In the great north woods (part 9)

Day 16
The landscape now feels so tame compared to the Yukon and further north in British Columbia.. We pass farmhouses with cattle and hayfields, and the road is hemmed with power lines. The rain clouds that move across the sky so quickly, transforming the warm morning sunlight into grey blustery afternoons, no longer seem so threatening. If we get wet and cold we could pedal the next ranch entrance and beg for hot tea and shelter from the storm.
As we ascend out of the Peace River valley, we start to see beetle kill in the hillsides above us, as if the pine trees were turning for fall, their reddish-brown hue covering huge swaths of forest. The beetles that kill the pines are indigenous to North America, but previously the cold winters would thin out their population enough to prevent the wide scale loss of trees. Now, with climate change there are less frost days every winter and forests across the northern interior are turning red. Have we, just like the pine beetle, become so populous that we are depleting the natural resources we survive on at a level that is not infinitely sustainable?
Day 17
We biked in the rain today once again. What started as a gentle mist as we ascended to Azouzetta Lake had transformed into a steady downpour by the time we reached camp. We saw our first cottonwoods that had begun to change yellow in the cold. Tonight is warmer though and all our wet gear is spread around the campsite. Steam from wet gear that's warming over the fire catches in the beams of our headlamps. In the morning it�s damp and foggy and our gear still hasn�t dried out. The peaks of the Rockies around us are hidden in a cold mist that makes the thought of stripping down into bike shorts undeniably unappealing.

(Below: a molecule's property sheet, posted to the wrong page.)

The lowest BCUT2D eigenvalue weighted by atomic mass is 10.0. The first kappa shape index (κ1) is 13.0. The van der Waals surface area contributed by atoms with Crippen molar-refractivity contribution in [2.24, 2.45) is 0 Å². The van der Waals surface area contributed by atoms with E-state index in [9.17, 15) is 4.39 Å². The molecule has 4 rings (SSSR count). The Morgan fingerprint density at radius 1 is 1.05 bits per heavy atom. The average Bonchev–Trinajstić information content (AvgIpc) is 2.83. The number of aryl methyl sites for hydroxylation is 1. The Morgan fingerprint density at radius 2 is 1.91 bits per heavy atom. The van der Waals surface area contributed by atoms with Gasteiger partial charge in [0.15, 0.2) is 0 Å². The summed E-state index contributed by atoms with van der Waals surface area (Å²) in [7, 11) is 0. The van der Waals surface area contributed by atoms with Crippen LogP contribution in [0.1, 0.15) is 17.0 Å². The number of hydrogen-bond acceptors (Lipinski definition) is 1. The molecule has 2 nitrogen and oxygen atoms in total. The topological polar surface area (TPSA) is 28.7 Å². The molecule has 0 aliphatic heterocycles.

I discovered the dangers of DEET today. The bugs were terrible and I sprayed DEET around my head. Taking off the helmet later I felt like I'd stuck my hand into black sticky sap where the plastic had melted from the bug spray. I still don't have any bug bites though, so I�m going to stick with my regimen of coating myself in this toxic stuff.
I feel myself getting less and less analytical as the days go on. My mind has become occupied with the simplest of tasks. When will this hill end? When is the next meal? Is that rain cloud moving this way? It's not that we're entirely disconnected from civilization here � there are occasionally payphones at the outposts and a steady stream of vehicles pass us on the highway, but it�s taken us three days to find someone who's seen a recent weather report and the other news that normally permeates my life through Gothamist and Drudge has become completely muted. I know nothing of who Obama picked as his vice presidential running mate, nor how many gold medals American athletes won in this Olympics. And it doesn't matter. Instead I'm thinking about what we're going to have for breakfast tomorrow morning.
The wind shifts and is blowing smoke into my laptop. Little flakes of ash are landing on my keyboard. The fire is starting to go out and I'm already wearing every layer of clothing I brought, so I guess that means it's time to get in my sleeping bag. It's amazing how fast the days go. Wake up. Stretch. Eat breakfast. Pack. Ride. Lunch. Ride. Find camp. Unpack. Make dinner. Clean up from dinner. Write. Go to bed.
Photo: Campfire (Alex Applegate)

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